Use of platelet-rich plasma for COVID-19 related olfactory loss, a randomized controlled trial

Department of Otolaryngology, Head and Neck Surgery, University of California San Diego School of Medicine, La Jolla, CA, USA. Department of Otolaryngology, Head and Neck Surgery, Stanford University School of Medicine, Stanford, CA, USA.

International forum of allergy & rhinology. 2022
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INTRODUCTION This study evaluated the use of platelet-rich plasma (PRP), an autologous blood product with supraphysiologic concentrations of growth factors, in the treatment of prolonged COVID-19 related smell loss. METHODS This multi-institutional, randomized controlled trial recruited COVID-19 patients with objectively measured smell loss (University of Pennsylvania's Smell Identification Test, UPSIT≤33) between 6-12 months. Subjects were randomized to 3 intranasal injections of either PRP or sterile saline into their olfactory clefts. Primary outcome measure was change in Sniffin' sticks score (TDI) from baseline. Secondary endpoint measures included responder rate (achievement of a clinically significant improvement, ≥5.5 point TDI), change in individual TDI olfaction scores, and change in subjective olfaction via a visual analogue scale. RESULTS 35 subjects were recruited and 26 completed the study. PRP treatment resulted in a 3.67 point (95% CI: 0.05-7.29, p = 0.047) greater improvement in olfaction compared to the placebo group at 3-months and a higher response rate (57.1% versus 8.3%, odds ratio 12.5, 95% exact bootstrap CI 2.2-116.7). There was a greater improvement in smell discrimination following PRP treatment compared to placebo, but no difference in smell identification or threshold. There was no difference in subjective scores between PRP and placebo. No adverse effects were reported. CONCLUSION Olfactory function following COVID-19 can improve spontaneously after 6 months and can improve to a greater extent with PRP injection. This data builds on the promise of PRP to be a safe potential treatment option for patients with COVID-19 smell loss, and larger-powered studies will help further assess efficacy. This article is protected by copyright. All rights reserved.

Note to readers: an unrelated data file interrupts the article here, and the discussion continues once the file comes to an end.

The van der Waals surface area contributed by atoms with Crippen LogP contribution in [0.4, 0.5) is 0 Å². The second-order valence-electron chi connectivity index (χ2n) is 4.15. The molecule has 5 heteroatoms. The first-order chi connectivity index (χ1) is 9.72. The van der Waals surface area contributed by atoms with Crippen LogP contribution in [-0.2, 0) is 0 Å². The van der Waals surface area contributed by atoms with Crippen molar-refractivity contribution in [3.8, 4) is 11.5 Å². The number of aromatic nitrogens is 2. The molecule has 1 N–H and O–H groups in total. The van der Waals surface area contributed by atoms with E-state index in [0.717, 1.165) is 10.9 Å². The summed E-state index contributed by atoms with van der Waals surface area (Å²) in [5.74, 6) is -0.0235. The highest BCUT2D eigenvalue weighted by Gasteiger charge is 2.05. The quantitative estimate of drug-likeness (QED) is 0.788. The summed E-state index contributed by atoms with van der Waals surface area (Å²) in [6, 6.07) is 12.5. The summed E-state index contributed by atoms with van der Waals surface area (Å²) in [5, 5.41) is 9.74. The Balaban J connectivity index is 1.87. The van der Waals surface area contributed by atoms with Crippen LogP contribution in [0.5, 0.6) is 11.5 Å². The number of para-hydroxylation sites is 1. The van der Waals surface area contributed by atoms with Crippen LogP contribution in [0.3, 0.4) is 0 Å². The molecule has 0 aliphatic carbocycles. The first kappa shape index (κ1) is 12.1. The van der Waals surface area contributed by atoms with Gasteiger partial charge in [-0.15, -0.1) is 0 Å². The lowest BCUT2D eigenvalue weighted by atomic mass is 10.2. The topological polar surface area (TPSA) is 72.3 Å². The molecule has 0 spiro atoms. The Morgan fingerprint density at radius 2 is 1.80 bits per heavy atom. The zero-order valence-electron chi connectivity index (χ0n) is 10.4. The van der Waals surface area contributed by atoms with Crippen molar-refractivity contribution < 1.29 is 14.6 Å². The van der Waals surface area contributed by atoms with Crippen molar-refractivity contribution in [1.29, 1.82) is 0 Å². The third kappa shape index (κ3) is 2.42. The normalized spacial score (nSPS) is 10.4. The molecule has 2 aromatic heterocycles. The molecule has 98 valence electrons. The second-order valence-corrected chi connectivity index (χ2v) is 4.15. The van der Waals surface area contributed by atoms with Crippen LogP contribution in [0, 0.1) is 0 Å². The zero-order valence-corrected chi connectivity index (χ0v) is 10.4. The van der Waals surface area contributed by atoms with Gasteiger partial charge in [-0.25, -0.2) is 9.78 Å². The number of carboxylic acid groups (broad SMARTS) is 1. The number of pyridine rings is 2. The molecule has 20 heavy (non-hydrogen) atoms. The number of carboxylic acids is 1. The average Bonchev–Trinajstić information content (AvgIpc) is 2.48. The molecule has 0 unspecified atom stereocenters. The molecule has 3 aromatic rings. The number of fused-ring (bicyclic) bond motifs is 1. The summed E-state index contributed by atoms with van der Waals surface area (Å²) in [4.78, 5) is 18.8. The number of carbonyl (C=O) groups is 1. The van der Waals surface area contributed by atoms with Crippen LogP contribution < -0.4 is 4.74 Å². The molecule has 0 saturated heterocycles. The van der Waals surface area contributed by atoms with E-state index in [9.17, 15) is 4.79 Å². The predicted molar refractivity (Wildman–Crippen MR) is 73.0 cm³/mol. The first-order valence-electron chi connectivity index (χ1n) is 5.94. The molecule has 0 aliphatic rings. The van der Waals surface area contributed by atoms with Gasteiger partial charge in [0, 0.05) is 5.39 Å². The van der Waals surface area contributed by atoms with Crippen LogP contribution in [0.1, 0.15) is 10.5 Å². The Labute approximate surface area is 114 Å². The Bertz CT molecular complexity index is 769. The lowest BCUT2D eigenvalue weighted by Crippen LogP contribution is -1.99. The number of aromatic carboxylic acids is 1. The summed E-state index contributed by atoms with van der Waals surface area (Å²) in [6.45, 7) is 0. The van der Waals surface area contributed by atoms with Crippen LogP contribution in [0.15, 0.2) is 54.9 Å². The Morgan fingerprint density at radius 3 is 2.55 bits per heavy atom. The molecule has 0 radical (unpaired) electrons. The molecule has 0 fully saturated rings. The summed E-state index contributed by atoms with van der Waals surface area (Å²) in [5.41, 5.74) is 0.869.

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Language : eng
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